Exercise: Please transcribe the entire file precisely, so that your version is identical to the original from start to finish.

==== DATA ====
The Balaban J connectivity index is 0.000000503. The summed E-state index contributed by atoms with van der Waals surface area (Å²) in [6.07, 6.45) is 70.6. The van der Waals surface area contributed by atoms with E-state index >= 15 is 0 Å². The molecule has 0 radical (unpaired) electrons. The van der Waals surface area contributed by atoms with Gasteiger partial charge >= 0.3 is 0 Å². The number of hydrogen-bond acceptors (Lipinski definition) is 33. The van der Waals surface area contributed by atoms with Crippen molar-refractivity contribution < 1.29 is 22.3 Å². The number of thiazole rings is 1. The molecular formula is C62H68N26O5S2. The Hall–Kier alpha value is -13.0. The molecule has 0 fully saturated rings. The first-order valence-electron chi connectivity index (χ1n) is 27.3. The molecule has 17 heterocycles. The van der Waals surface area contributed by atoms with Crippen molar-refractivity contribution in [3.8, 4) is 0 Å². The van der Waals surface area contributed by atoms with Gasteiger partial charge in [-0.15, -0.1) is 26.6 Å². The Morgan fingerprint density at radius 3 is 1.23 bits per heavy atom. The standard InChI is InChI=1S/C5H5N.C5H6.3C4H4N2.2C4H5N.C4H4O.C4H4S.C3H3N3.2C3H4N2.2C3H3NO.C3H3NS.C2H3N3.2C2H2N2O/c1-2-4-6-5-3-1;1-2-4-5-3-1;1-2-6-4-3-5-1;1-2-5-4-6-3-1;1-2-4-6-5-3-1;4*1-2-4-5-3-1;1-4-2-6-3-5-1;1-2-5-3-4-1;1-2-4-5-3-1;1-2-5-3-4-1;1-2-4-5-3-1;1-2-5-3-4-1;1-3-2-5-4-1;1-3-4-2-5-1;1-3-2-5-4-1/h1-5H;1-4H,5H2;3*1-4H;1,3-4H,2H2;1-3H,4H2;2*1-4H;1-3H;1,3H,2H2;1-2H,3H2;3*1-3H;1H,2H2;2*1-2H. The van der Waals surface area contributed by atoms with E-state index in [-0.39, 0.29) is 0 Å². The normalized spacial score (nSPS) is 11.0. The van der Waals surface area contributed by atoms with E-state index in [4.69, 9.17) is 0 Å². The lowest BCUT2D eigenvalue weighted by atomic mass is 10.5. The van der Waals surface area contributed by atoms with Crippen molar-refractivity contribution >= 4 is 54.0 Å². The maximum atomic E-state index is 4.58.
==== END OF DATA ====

The Balaban J connectivity index is 0.000000503. The summed E-state index contributed by atoms with van der Waals surface area (Å²) in [6.07, 6.45) is 70.6. The van der Waals surface area contributed by atoms with E-state index >= 15 is 0 Å². The molecule has 0 radical (unpaired) electrons. The van der Waals surface area contributed by atoms with Gasteiger partial charge >= 0.3 is 0 Å². The number of hydrogen-bond acceptors (Lipinski definition) is 33. The van der Waals surface area contributed by atoms with Crippen molar-refractivity contribution < 1.29 is 22.3 Å². The number of thiazole rings is 1. The molecular formula is C62H68N26O5S2. The Hall–Kier alpha value is -13.0. The molecule has 0 fully saturated rings. The first-order valence-electron chi connectivity index (χ1n) is 27.3. The molecule has 17 heterocycles. The van der Waals surface area contributed by atoms with Crippen molar-refractivity contribution in [3.8, 4) is 0 Å². The van der Waals surface area contributed by atoms with Gasteiger partial charge in [-0.15, -0.1) is 26.6 Å². The Morgan fingerprint density at radius 3 is 1.23 bits per heavy atom. The standard InChI is InChI=1S/C5H5N.C5H6.3C4H4N2.2C4H5N.C4H4O.C4H4S.C3H3N3.2C3H4N2.2C3H3NO.C3H3NS.C2H3N3.2C2H2N2O/c1-2-4-6-5-3-1;1-2-4-5-3-1;1-2-6-4-3-5-1;1-2-5-4-6-3-1;1-2-4-6-5-3-1;4*1-2-4-5-3-1;1-4-2-6-3-5-1;1-2-5-3-4-1;1-2-4-5-3-1;1-2-5-3-4-1;1-2-4-5-3-1;1-2-5-3-4-1;1-3-2-5-4-1;1-3-4-2-5-1;1-3-2-5-4-1/h1-5H;1-4H,5H2;3*1-4H;1,3-4H,2H2;1-3H,4H2;2*1-4H;1-3H;1,3H,2H2;1-2H,3H2;3*1-3H;1H,2H2;2*1-2H. The van der Waals surface area contributed by atoms with E-state index in [-0.39, 0.29) is 0 Å². The normalized spacial score (nSPS) is 11.0. The van der Waals surface area contributed by atoms with E-state index in [4.69, 9.17) is 0 Å². The lowest BCUT2D eigenvalue weighted by atomic mass is 10.5. The van der Waals surface area contributed by atoms with Crippen molar-refractivity contribution >= 4 is 54.0 Å². The maximum atomic E-state index is 4.58.